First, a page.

Tj Jefferson wrote:I ended up planting 4 names hybrids which were quite expensive two years ago. They have gotten big enough to take cuttings this winter. I am not picky about growth habit and they have not yet produced. So I can’t comment on the success of this idea, but it was in my price range and a test to see if it could be massively expanded. As part of this my propagating technique is, um, rustic. Basically rooting hormone on a fresh cut second year stem, then into a deep bed of composted wood chips. I’m doing about 500 cuttings this winter. Total time outlay was a couple hours. I have other posts on here regarding propagating the lazy way with hardwood cuttings, and I’ll update when they manifest survival or failure. I’m doing several different species this year and have no idea which will perform. I started with goumi and serviceberry and that was great, so now it’s a broader experiment.



Hey TJ, which hybrids did you plant here in Virginia?  I just planted 5 in my newly created food forest, but they were just called "American Hazelnut" when I purchased the bare root seedlings from Cold Stream Farm.  I did not know that there were hybrids more suited to Virginia.  Do you think I made a big mistake with what I planted?
1 month ago
According to Mother Earth News, a Chinese greenhouse is masonry on 3 sides and only the south lets in light.  The large thermal mass of the masonry keeps the air warmer for longer during cold nights!
2 months ago

Leigh Tate wrote:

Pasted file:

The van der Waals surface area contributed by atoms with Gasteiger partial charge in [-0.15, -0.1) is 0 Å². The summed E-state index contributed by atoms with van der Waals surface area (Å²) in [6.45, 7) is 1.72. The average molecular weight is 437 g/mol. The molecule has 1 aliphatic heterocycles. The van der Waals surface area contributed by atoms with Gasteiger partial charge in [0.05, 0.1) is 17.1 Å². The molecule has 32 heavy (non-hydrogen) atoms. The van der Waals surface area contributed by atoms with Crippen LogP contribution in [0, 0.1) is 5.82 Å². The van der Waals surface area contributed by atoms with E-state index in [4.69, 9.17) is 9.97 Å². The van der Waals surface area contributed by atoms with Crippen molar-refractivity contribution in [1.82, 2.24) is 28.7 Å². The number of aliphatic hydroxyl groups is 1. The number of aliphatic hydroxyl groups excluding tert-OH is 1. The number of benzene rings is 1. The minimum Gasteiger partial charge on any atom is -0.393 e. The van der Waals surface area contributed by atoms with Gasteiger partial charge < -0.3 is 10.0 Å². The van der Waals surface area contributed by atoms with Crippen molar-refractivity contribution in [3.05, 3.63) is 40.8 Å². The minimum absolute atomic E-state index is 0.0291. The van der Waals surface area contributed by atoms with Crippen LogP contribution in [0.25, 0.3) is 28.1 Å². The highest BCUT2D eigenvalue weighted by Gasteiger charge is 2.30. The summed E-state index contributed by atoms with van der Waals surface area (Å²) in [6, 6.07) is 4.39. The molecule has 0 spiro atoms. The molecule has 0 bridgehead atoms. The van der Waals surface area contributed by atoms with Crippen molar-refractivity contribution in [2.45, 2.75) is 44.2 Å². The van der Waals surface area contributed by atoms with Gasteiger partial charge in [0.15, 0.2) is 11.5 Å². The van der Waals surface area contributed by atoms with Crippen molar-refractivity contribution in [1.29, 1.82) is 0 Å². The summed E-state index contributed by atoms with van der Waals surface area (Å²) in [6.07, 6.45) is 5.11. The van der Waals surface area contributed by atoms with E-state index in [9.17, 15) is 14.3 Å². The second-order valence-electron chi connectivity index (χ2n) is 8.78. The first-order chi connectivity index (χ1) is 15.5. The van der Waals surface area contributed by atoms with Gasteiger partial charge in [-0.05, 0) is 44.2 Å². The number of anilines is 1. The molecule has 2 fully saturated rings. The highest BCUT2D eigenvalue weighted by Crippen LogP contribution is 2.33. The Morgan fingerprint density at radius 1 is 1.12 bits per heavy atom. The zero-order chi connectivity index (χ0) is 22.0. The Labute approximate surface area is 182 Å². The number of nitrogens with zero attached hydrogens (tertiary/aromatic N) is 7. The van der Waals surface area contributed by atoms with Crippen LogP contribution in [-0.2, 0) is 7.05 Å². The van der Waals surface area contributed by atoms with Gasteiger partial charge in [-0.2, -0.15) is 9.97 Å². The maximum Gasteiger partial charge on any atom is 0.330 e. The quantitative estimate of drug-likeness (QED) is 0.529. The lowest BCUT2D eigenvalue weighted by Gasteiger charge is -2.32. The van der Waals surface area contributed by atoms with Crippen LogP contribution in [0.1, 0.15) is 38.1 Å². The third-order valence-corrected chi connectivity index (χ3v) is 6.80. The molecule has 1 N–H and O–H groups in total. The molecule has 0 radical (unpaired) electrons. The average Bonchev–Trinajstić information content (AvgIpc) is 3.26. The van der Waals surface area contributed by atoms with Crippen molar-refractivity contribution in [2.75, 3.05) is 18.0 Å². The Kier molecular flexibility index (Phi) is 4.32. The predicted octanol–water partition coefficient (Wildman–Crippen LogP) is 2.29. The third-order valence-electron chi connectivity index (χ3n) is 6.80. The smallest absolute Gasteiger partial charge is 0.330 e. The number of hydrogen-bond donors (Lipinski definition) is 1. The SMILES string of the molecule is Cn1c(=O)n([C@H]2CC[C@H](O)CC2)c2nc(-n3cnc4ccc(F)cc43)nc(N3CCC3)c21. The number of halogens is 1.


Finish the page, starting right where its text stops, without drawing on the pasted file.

Joshua LeDuc wrote:Leigh/All, I'm in Virginia, zone 7B.  I planted some ginger in one of my beds over the summer, assuming that in this region it would over winter outside.  Is this not correct?


Joshua, I think it depends on the variety you have. The tropical variety (Zingiber officinale), thrives in zones 9 - 12 and doesn't seem to like temps lower than 50°F. This is the standard culinary kind. But there are some hardier varieties that are said to overwinter up to zone 7. I started mine from grocery store rhizomes, and so treat them as tender tropicals. In fact, one winter I lost all my ginger because I stored their pot on the back porch, where it got too cold for them. (Very sad!).

If you don't know what type you have, you could experiment by storing some inside over winter, and leaving some well mulched outside.



Thank you for that Leigh!  Good idea - have a control sample!  My wife will be thrilled when I bring another plant inside!  Lol....
2 months ago

Tereza Okava wrote:Even as warm as 9b it goes dormant, and doesn`t seem to wake up with heat (we`ve had a really weird year so far) or moisture, maybe it goes by daylight hours or some other hocus pocus that I don`t perceive. Ginger is definitely a "does what it darn pleases" kind of plant around here (I spent last year trying to coax some out of a big barrel full of good soft dirt and compost, regular watering, etc. It refused to cooperate. This year a tiny bit of root I must have missed is now just starting taking over the same barrel, which I replanted with mint. Stayed dormant for at least 4 months of moisture and nice tending. My tomatoes, cukes and zucchini have been going since maybe the first week of September, when it first got hot, so it took its sweet time.



Gotcha - I guess my question is if the ginger will die if I leave it outside in Virginia 7B
2 months ago

Leigh Tate wrote:

Tina Hillel wrote: Maybe I'll let it overwinter near woodstove and see if it gets bigger since it does look kinda small from what I can tell without digging it up.



It will go dormant over winter, so expect it die back. It's okay to let the soil dry out some during the dormant stage; not bone dry, but definitely not soggy. It seems to get bigger in subsequent years.



Leigh/All, I'm in Virginia, zone 7B.  I planted some ginger in one of my beds over the summer, assuming that in this region it would over winter outside.  Is this not correct?
2 months ago